After years of population loss and economic decline, Detroit now shows signs of stability and renewal. Construction and development projects are breathing new life into the city, and commercial real estate financing is riding a new wave of increased credit access. As validation of this trend, the city’s mayor, Mike Duggan, was just decisively reelected.
By unpacking the flow of Detroit’s recent commercial property investments, we provide a better understanding of the Motor City’s current economic context and offer suggestions for how local leaders can help expand investments throughout the city.
We found that the investment and loan market for Detroit’s commercial, industrial, multifamily, and institutional properties is reemerging after declining during the Great Recession:
- Sales are increasing but are still less than half of the way back. Although sales of these commercial, industrial, multifamily, and institutional properties and land fell from $196 million in 2006 to $49 million in 2011, sales volume had increased to $81 million by 2015.
- There is strong growth in construction and rehabilitation activity. The total dollar amount of construction and rehabilitation investments more than doubled from $374 million in 2011 to $770 million in 2015.
- Lending activity is robust. Debt financing peaked at $798 million in 2005 before falling dramatically to $282 million in 2008. But since 2015, lending levels have rebounded to $473 million.
- Investment projects are spread, but dollars are concentrated. These investments are spread throughout Detroit, but investment patterns vary by neighborhood. Money for projects is concentrated in the Central Business District and the Woodard neighborhoods, a finding that owes more to the size of projects located there than the number.
Drawing on data from sales, construction and rehabilitation, and lending, a consistent story emerges. Detroit experienced a steep decline in property values, number of investments, and those investments’ dollar volume during the Great Recession. Sales values, while still low, are slowly regaining ground, and construction, rehabilitation, and lending activity is growing strongly.
The role of mission lenders
When the Great Recession hit Detroit, conventional lending activity slowed significantly. In its place, mission capital became a vital source of funding for development projects across the city. Although mission capital plays important roles in many cities, it has played a greater role in Detroit, especially as the city has transitioned out of bankruptcy.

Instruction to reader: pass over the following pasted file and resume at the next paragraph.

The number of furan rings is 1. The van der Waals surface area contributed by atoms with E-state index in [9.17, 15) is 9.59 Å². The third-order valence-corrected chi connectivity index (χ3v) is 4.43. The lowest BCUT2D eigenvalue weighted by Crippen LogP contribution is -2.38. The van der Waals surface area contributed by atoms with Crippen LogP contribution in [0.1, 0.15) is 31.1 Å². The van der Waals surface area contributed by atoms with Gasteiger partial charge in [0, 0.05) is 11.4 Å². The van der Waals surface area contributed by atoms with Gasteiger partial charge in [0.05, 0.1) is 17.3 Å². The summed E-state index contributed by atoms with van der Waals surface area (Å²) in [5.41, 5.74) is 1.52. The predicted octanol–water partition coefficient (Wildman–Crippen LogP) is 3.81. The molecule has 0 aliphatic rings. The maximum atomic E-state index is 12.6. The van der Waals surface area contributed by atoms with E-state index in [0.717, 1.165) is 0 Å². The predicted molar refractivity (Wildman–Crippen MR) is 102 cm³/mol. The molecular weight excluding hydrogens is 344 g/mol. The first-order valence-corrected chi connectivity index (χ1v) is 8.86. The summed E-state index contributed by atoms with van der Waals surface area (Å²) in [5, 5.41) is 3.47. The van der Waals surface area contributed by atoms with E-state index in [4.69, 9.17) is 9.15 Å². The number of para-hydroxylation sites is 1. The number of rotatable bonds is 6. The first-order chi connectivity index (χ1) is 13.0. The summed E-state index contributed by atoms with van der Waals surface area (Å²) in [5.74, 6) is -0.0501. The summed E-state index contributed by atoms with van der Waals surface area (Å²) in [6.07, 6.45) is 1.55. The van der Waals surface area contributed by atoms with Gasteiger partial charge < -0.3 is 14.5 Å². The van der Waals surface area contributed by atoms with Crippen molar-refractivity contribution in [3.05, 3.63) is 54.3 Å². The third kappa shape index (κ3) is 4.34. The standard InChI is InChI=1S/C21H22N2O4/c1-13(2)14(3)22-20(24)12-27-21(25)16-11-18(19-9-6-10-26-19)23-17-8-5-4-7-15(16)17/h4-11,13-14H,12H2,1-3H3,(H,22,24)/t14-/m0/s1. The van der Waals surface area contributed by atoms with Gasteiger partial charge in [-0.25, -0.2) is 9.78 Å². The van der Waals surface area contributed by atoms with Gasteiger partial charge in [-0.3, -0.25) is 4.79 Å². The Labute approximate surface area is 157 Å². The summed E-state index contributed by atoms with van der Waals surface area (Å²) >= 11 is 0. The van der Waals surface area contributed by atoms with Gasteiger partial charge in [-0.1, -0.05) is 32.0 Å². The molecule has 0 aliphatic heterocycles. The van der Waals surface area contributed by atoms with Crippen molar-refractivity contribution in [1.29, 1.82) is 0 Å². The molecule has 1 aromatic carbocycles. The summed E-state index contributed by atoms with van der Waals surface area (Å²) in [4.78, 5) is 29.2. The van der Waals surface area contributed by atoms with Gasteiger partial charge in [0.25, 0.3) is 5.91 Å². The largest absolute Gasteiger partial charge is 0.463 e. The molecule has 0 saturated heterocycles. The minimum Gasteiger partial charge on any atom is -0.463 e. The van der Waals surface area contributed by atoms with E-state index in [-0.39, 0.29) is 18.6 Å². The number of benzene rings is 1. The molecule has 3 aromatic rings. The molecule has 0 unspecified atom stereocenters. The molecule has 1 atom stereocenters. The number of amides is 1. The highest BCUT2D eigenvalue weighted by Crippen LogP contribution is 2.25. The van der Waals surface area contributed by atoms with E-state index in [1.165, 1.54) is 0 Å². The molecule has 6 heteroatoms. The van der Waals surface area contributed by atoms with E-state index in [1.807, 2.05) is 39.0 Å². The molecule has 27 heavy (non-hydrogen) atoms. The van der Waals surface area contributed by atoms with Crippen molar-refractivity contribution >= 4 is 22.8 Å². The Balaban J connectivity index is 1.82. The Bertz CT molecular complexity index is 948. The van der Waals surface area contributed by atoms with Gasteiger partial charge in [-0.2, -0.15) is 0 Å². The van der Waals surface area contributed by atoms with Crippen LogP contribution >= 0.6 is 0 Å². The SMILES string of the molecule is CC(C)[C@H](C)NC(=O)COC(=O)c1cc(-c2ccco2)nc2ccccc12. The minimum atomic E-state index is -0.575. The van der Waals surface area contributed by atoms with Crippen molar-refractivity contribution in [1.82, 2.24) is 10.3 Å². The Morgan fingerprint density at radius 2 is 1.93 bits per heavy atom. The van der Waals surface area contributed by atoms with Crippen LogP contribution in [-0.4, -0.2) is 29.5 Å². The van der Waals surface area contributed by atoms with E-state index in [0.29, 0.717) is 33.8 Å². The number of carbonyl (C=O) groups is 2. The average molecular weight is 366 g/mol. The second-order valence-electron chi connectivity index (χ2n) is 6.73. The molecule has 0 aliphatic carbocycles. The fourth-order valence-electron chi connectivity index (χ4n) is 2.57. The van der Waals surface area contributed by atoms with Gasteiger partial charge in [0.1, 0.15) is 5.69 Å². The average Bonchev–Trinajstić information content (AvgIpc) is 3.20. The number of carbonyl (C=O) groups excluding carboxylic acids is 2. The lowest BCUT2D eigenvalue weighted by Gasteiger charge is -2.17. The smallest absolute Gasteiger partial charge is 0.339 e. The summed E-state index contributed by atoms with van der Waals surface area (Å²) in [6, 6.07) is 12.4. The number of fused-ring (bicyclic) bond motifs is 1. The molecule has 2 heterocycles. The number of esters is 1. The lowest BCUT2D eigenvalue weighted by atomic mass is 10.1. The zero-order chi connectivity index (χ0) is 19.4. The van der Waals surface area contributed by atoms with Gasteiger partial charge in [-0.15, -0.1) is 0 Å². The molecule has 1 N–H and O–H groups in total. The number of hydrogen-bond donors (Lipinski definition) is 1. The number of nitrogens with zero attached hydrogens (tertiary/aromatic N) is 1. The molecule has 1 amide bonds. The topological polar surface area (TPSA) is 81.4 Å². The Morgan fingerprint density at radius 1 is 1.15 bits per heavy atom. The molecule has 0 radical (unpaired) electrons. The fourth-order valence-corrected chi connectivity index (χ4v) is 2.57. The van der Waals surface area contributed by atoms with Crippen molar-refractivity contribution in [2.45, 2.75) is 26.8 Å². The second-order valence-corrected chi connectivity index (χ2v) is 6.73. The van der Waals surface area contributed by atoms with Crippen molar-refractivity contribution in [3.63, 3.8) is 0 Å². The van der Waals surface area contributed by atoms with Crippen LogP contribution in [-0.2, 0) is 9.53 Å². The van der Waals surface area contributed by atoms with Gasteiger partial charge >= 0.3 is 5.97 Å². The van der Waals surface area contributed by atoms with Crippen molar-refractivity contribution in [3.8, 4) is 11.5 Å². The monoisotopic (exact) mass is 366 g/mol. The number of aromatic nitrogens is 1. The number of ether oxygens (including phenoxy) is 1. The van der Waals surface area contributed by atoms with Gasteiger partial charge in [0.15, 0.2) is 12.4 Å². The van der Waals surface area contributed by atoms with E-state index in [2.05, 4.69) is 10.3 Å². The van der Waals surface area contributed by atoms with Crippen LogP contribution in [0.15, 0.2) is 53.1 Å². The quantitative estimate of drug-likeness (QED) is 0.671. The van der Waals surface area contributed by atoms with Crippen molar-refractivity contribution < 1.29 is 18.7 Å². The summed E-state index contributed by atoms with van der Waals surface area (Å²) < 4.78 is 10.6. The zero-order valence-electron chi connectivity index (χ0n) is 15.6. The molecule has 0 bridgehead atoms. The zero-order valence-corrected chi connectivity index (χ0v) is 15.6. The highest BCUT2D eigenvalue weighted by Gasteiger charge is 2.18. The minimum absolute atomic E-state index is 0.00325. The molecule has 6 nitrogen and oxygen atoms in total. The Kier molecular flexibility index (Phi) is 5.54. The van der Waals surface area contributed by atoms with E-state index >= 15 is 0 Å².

Mission capital, also called opportunity finance, is investment meant to yield both financial and social returns. Mission lenders, such as community development financial institutions (CDFIs), often make loans in environments that mainstream providers (such as banks) may perceive as too risky, and they blend capital and provide flexible rates and terms that are not commercially available. In addition to flexible loans, mission lenders also provide technical assistance, planning, and consulting services to developers.
We found that mission capital has an outsized importance in Detroit, as large amounts of subsidy funding and mission investments have facilitated development.
- Mainstream lending cratered while mission lending was countercyclical. Mainstream lending peaked at $737 million in 2005 and plummeted to $211 million during the Great Recession. Conversely, mission lending rose during the recession, reaching $182 million in 2008 (up from $13 million in 2003).
- Mission lending fills a void. Between 2008 and 2015, mission lenders directly provided or leveraged 29 percent of loans to commercial, industrial, multifamily, and institutional real estate.
- Community development financial institutions were front and center. Among mission lenders, CDFIs played an important role. From 2008 to 2015, they comprised 60 percent of mission lending. During those years, CDFIs made or leveraged investments worth $749 million, which included $652 million in direct lending.
- Local, state, and federal subsidies were key. Between 2013 and 2015 (the period for which we have reliable subsidy data), subsidies, mission lending, and mission-leveraged lending accounted for 42 percent of investment in commercial, industrial, multifamily, and institutional real estate.
Expanding beyond the city core
Over half of mission lending and subsidy investments we tracked from 2013 to 2015 went to the Central Business District, Lower Woodward, and Middle Woodward neighborhoods.
Investing in neighborhoods outside Downtown and Midtown poses several challenges. There are greater subsidy needs for projects in weaker markets where lower rents can cover only a small share of debt financing. And many subsidies that work in large projects downtown can’t be replicated for smaller neighborhood projects. Many neighborhoods also do not have experienced developers working in them.
What are the options for spreading this investment beyond the city core so more neighborhoods can benefit from reinvestment? To address these challenges, public officials, philanthropists, and stakeholders can help spur investment by
- creating flexible subsidy financing sources for smaller projects,
- investing in capacity building and technical assistance for local developers,
- improving the local regulatory environment,
- allocating subsidies strategically, and
- improving collaboration and visibility for Detroit’s community development industry.
Despite its long-standing struggles with its local economy, Detroit now has a robust development community that has grown in sophistication and coordination. Mission capital providers have played an important part in this growth. By making good use of policy and philanthropic supports, mission lending actors can expand progress to more Detroit residents and neighborhoods.